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Recurrent Urinary Tract Infections and Related Conditions
Urinary tract infections (UTIs) are common in kids, especially girls and uncircumcised boys. In fact, by age 5, about 8% of girls and 1%-2% of boys have had at least one UTI. UTIs occur when the kidneys, ureters, bladder, or urethra become infected.
Symptoms of a UTI can include:
UTIs can also cause kids to wet their pants or the bed, even if they haven't had these problems before. Infants and young children may only show nonspecific signs such as fever, vomiting, or decreased appetite or activity.
Some kids experience UTIs again and again — these are called recurrent UTIs. If left untreated, recurrent UTIs can cause kidney damage, especially in kids younger than 6. So it's important to know how to recognize the signs of these infections and get help for your child.
Types of UTIs
Common types of UTIs include:
Recurrent UTIs sometimes happen in conjunction with other conditions, such as:
But not all cases of recurrent UTIs can be traced back to these body structure-related abnormalities. For example, dysfunctional voiding — when a child doesn't relax the muscles properly while urinating — is a common cause of UTIs. Infrequent urination - not peeing often enough - can also increase a child's risk of developing recurrent infections. Both dysfunctional voiding and infrequent urination are associated with constipation.
Unrelated conditions that compromise the body's natural defenses, such as diseases of the immune system, can also lead to recurrent UTIs, although this is rare. In addition, using a nonsterile urinary catheter can introduce bacteria into the urinary tract and cause an infection.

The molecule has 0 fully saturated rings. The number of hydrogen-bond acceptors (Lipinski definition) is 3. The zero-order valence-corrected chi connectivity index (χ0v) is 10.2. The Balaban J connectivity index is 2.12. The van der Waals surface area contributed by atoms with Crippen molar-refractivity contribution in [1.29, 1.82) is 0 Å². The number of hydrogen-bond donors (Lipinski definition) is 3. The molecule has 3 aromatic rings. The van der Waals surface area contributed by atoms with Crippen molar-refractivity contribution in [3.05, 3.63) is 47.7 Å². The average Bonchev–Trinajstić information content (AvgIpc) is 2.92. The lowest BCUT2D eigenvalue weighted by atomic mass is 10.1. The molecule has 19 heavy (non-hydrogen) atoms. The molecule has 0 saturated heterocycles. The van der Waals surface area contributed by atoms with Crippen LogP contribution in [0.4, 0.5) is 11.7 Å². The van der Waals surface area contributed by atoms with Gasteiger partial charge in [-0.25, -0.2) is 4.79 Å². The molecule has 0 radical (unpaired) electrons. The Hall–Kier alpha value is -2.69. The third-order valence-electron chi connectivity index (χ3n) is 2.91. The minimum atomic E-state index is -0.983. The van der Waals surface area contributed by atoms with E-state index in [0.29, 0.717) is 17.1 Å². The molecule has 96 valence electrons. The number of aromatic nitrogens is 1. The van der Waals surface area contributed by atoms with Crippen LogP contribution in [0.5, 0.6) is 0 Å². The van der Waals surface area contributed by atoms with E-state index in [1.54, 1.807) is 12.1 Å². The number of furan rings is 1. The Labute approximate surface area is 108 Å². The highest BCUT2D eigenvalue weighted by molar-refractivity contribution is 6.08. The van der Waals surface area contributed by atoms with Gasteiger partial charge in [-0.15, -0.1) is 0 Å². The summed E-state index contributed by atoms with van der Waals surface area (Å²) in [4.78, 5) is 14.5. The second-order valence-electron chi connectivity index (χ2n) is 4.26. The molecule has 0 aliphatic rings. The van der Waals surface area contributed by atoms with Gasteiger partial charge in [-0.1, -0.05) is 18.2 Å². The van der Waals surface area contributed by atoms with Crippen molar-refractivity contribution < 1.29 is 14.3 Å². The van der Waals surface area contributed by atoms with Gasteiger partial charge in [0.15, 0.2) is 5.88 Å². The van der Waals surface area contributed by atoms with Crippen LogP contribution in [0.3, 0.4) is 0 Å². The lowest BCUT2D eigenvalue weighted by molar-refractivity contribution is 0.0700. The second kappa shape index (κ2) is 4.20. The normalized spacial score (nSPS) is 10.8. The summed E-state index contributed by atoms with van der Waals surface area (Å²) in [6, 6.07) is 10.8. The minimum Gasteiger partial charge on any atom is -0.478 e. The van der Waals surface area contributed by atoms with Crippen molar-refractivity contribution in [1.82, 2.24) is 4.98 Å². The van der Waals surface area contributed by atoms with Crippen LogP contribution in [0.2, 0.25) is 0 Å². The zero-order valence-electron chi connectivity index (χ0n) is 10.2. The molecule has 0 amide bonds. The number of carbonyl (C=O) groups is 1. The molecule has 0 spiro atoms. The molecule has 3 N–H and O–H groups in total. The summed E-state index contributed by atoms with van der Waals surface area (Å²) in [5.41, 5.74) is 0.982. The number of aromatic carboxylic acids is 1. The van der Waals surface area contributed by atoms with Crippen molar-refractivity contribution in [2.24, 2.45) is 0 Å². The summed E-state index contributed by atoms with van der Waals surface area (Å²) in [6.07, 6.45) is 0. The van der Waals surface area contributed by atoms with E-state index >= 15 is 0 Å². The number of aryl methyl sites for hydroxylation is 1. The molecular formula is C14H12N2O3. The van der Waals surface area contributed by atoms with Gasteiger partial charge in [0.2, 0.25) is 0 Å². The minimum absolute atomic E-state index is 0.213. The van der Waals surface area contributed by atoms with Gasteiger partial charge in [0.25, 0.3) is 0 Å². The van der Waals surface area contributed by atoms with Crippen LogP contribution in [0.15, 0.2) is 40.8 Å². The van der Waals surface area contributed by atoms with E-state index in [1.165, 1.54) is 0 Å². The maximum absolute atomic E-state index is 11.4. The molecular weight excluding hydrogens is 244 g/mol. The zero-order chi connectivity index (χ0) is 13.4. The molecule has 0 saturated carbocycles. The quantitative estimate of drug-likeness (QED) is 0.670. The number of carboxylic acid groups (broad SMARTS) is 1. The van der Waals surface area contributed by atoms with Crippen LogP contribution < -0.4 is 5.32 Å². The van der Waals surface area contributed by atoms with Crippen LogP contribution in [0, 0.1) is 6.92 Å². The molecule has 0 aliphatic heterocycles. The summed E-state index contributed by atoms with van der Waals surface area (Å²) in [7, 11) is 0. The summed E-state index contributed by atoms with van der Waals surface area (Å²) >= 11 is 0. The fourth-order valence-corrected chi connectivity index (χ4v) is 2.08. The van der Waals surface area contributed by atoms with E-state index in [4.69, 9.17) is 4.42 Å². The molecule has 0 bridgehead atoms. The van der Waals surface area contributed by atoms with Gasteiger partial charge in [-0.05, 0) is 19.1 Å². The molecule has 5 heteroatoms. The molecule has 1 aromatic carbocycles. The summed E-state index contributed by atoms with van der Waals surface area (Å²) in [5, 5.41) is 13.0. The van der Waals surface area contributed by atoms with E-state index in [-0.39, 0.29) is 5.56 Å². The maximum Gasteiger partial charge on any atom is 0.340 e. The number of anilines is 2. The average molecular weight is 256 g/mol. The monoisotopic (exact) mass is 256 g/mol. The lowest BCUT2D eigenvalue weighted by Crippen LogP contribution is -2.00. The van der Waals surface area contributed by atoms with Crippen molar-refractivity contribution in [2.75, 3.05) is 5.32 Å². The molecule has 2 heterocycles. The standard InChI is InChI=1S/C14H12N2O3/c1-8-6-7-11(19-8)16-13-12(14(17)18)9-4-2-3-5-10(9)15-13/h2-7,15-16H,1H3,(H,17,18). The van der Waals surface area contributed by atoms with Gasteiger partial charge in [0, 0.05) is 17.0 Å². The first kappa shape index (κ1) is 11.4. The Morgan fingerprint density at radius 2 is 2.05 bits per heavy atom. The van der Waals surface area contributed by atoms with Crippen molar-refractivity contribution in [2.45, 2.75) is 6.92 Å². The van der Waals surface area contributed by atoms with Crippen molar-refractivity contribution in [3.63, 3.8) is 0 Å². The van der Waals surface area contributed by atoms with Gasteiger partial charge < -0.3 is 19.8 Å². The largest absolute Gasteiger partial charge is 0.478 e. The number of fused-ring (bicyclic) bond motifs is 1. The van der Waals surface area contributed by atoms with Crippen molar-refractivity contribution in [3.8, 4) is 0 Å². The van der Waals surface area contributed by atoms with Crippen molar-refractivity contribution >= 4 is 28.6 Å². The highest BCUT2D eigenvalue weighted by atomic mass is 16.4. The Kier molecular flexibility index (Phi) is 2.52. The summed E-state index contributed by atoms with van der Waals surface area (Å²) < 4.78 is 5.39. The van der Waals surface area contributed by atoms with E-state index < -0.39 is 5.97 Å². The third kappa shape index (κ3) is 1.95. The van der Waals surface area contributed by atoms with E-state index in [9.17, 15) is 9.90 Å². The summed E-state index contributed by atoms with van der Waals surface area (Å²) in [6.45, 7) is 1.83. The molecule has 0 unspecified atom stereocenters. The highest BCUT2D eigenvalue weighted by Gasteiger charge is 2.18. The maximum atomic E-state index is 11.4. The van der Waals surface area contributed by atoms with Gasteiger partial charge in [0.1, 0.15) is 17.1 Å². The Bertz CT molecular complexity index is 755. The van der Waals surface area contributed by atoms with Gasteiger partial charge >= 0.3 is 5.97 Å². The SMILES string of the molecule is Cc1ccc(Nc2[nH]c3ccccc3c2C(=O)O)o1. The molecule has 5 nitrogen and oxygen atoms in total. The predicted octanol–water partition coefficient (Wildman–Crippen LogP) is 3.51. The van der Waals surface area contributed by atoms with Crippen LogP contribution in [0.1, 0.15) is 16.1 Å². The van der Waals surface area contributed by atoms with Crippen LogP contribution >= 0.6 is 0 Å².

Although UTIs can be treated with antibiotics, it's important for a doctor to rule out any underlying abnormalities in the urinary system when these infections occur repeatedly. Kids with recurrent infections should see a pediatric urologist to determine what is causing the infections.
Some abnormalities can be detected even before birth. Hydronephrosis, when it occurs as a congenital condition, can be detected in a fetus by ultrasound as early as 16 weeks of gestation. In rare cases, doctors may consider neonatal surgery (performing surgery on an unborn baby) if hydronephrosis affects both kidneys and poses a risk to the developing fetus. Most of the time, though, doctors wait until after birth to treat the condition, because almost half of all cases that are diagnosed prenatally disappear by the time a baby is born.
Once a baby suspected to have hydronephrosis or another urinary system abnormality is born, the baby's blood pressure will be monitored carefully, because some kidney abnormalities can cause high blood pressure. An ultrasound may be used again to get a closer look at the bladder and kidneys. If the condition appears to be affecting both kidneys, doctors will usually order blood tests to measure kidney function.
If an abnormality of the urinary tract is suspected, doctors might order tests to make an accurate diagnosis, including:
When an ultrasound points to VUR or hydronephrosis, a renal scan or voiding cystourethrogram (VCUG) might give doctors a better idea of what's going on.
Renal scan (nuclear scan)